But soon enough, blue skies and a bright sun betrayed remnants of a snowstorm that had hit the city just a few days earlier.
Harrison High School Marching Band, a neighbor of Fordham’s Westchester campus, led the Rams up Fifth Avenue. With members of Rose Hill campus’s Fordham Prep following just behind, the contingent created an impressive sea of maroon.
“If you have any bit of Irish in you, it’s a very good day!” said Peter Dolan, GABELLI ’71, ’75.
It was a day for Fordham to be especially proud as, this year, Michael Dowling, GSS ’74, president and chief executive officer of Northwell Health, served as grand marshal.
On the avenue, spectators took note of the size of Fordham’s contingent: “Go Rams!” “FUV!” “A beacon in the Bronx!” and “My friend goes there!” Rochelle Grubb, who said she has no affiliation with the University, led the Rams in a spontaneous cheer anyhow: “Give me an F! Give me an O, Give me an R…”
The parade made its way past St. Patrick’s Cathedral, where marchers tipped their hats to Cardinal Timothy Dolan. Just beyond the bronze doors, behind a marble edifice that was built by immigrants, lay the tomb of Fordham founder Archbishop John Hughes. Those same immigrants were universally spurned by the nation when they arrived, said Joseph M. McShane, S.J., president of Fordham.
“When Archbishop Hughes came to the United States as an immigrant from Ireland, he had the faith and a burning desire to do well, but he had a deep sense of what it was to be an outsider,” said Father McShane. “He founded Fordham so that the Irish immigrants would break out of that terrible cycle of poverty that they lived in and had to contend with.”
“When the Irish came over, nobody gave them anything,” said Bob O’Kane, FRCH ’70. “We had to make our own way.”
Prior to the parade, nearly 200 alumni and friends gathered for a breakfast at the Yale Club’s Grand Ballroom. The surroundings were a reminder of how far the Irish had come, as was emphasized in a talk given by author Peter Quinn, GSAS ’75.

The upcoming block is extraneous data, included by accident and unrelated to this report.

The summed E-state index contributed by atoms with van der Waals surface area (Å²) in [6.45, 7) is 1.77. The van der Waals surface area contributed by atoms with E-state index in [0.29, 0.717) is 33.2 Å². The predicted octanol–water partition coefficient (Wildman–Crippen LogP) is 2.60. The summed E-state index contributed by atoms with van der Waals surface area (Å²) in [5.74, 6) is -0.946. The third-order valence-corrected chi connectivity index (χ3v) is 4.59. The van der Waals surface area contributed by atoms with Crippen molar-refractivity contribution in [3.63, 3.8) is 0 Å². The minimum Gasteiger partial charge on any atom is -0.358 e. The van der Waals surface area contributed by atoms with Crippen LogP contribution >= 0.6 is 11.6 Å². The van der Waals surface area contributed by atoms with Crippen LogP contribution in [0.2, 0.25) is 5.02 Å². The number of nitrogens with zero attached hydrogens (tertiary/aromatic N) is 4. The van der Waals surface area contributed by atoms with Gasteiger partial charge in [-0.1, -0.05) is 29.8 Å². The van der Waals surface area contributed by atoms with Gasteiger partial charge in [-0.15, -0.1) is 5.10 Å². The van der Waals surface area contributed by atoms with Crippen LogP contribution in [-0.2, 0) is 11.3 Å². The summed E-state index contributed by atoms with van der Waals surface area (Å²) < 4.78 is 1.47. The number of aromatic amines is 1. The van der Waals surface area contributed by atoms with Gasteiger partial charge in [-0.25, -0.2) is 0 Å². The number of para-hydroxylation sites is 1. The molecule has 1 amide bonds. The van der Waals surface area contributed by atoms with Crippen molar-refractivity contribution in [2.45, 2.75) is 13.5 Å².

In a humorous start, Quinn said the University’s Bronx Irish Catholic roots were so strong they were known as “BIC for short.” But Fordham’s Irish identity was soon complemented by a generous influx of Italians and others from the borough’s “ethnic Serengeti.” He spoke of a friendly Irish/Italian rivalry in which the Feast of St. Joseph was celebrated by Italians with equal fervor to St. Patrick’s Day, and where Irish-Italian “intermarriages” produced “some of the borough’s best-looking offspring.”
Geralyn Neumann, FCRH ’86, affirmed his description. “When we went, Fordham was pretty diverse. There were a lot of Irish, Italians, and commuters from the Bronx community.”
Quinn said that in Ireland the holiday takes on a more subdued tone than in the United States.
From Struggle to Triumph
“That’s because when we celebrate Ireland’s national saint, we recall an American story of immigrant struggles, survival, and ultimate triumph,” he said. It is a story that began with a British imperial government that “put economic theory above human suffering and produced Europe’s greatest toll of civilian death between the Black Death and the World Wars.”
He said nearly one million Irish immigrants passed though New York City’s seaport. Once here, they were greeted with signs of “No Irish need apply” for jobs. The most famous cartoonist of the day, he said, portrayed them as apes.
“But we applied anyway. We changed the country’s politics, transformed its cities, and defied those who claimed America was theirs alone,” he said. “We fought and died for the country’s wars, we insisted on the rights of working people, and we refused to accept the remains from the banquets of the few.”
He said that the Irish eventually shared in the country’s successes, but today “we sometimes turn our back on those [being]denied what we had gained.”
He said that the Irish have proved that becoming American doesn’t mean “abjuring your religion [or]abandoning your heritage,” and asked marchers to to remember that as they passed by the cathedral.
“As we celebrate, we remember where we come from, our passage, a journey that took us to a day of liberty, equality, and inclusion that we Irish helped shape,” he said. “Remember that the dream is alive in each of us, and alive in the millions [of]dispossessed—those fleeing persecution, deprivation, starvation, those seeking some measure of hope and opportunity for their children.
“These are not a faceless hoard of strangers . . . but the faces of our ancestors, an image of ourselves.”
While the Rams marched down Fifth Avenue, Fordham’s University Church joined institutions worldwide in ringing its bell for one minute in recognition of “Bells of Joy,” an initiative launched by former Irish President Mary McAleese to stand against hatred and fear of our immigrant brothers and sisters.